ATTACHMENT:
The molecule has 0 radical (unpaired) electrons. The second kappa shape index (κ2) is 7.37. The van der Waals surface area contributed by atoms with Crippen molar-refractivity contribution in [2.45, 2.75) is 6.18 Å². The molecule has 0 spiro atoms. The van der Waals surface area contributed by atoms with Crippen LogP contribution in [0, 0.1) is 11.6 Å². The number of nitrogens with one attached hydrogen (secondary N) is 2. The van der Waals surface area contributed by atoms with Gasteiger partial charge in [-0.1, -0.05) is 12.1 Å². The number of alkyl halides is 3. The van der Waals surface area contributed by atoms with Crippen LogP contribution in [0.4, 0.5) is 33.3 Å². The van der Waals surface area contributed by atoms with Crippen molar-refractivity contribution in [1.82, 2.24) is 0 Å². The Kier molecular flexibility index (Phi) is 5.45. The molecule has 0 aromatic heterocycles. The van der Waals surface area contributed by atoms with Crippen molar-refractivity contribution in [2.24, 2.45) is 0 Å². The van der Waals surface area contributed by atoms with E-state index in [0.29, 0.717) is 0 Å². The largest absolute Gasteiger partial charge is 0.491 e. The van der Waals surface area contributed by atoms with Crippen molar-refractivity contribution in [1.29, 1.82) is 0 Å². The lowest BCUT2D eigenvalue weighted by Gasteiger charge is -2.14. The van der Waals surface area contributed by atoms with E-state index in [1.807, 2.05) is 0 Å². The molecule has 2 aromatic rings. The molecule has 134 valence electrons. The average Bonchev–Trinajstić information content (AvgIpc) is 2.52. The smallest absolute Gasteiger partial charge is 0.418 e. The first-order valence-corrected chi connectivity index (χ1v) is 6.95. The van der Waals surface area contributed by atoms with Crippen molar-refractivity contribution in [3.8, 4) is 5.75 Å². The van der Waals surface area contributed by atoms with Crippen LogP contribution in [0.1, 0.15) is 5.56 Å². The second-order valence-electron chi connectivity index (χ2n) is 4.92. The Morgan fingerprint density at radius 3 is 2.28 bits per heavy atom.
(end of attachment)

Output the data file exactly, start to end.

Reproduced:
The molecule has 0 radical (unpaired) electrons. The second kappa shape index (κ2) is 7.37. The van der Waals surface area contributed by atoms with Crippen molar-refractivity contribution in [2.45, 2.75) is 6.18 Å². The molecule has 0 spiro atoms. The van der Waals surface area contributed by atoms with Crippen LogP contribution in [0, 0.1) is 11.6 Å². The number of nitrogens with one attached hydrogen (secondary N) is 2. The van der Waals surface area contributed by atoms with Gasteiger partial charge in [-0.1, -0.05) is 12.1 Å². The number of alkyl halides is 3. The van der Waals surface area contributed by atoms with Crippen LogP contribution in [0.4, 0.5) is 33.3 Å². The van der Waals surface area contributed by atoms with Crippen molar-refractivity contribution in [1.82, 2.24) is 0 Å². The Kier molecular flexibility index (Phi) is 5.45. The molecule has 0 aromatic heterocycles. The van der Waals surface area contributed by atoms with Crippen molar-refractivity contribution in [2.24, 2.45) is 0 Å². The van der Waals surface area contributed by atoms with E-state index in [0.29, 0.717) is 0 Å². The largest absolute Gasteiger partial charge is 0.491 e. The van der Waals surface area contributed by atoms with Crippen molar-refractivity contribution in [1.29, 1.82) is 0 Å². The lowest BCUT2D eigenvalue weighted by Gasteiger charge is -2.14. The van der Waals surface area contributed by atoms with E-state index in [1.807, 2.05) is 0 Å². The molecule has 2 aromatic rings. The molecule has 134 valence electrons. The average Bonchev–Trinajstić information content (AvgIpc) is 2.52. The smallest absolute Gasteiger partial charge is 0.418 e. The first-order valence-corrected chi connectivity index (χ1v) is 6.95. The van der Waals surface area contributed by atoms with Crippen molar-refractivity contribution in [3.8, 4) is 5.75 Å². The van der Waals surface area contributed by atoms with Crippen LogP contribution in [0.1, 0.15) is 5.56 Å². The second-order valence-electron chi connectivity index (χ2n) is 4.92. The Morgan fingerprint density at radius 3 is 2.28 bits per heavy atom.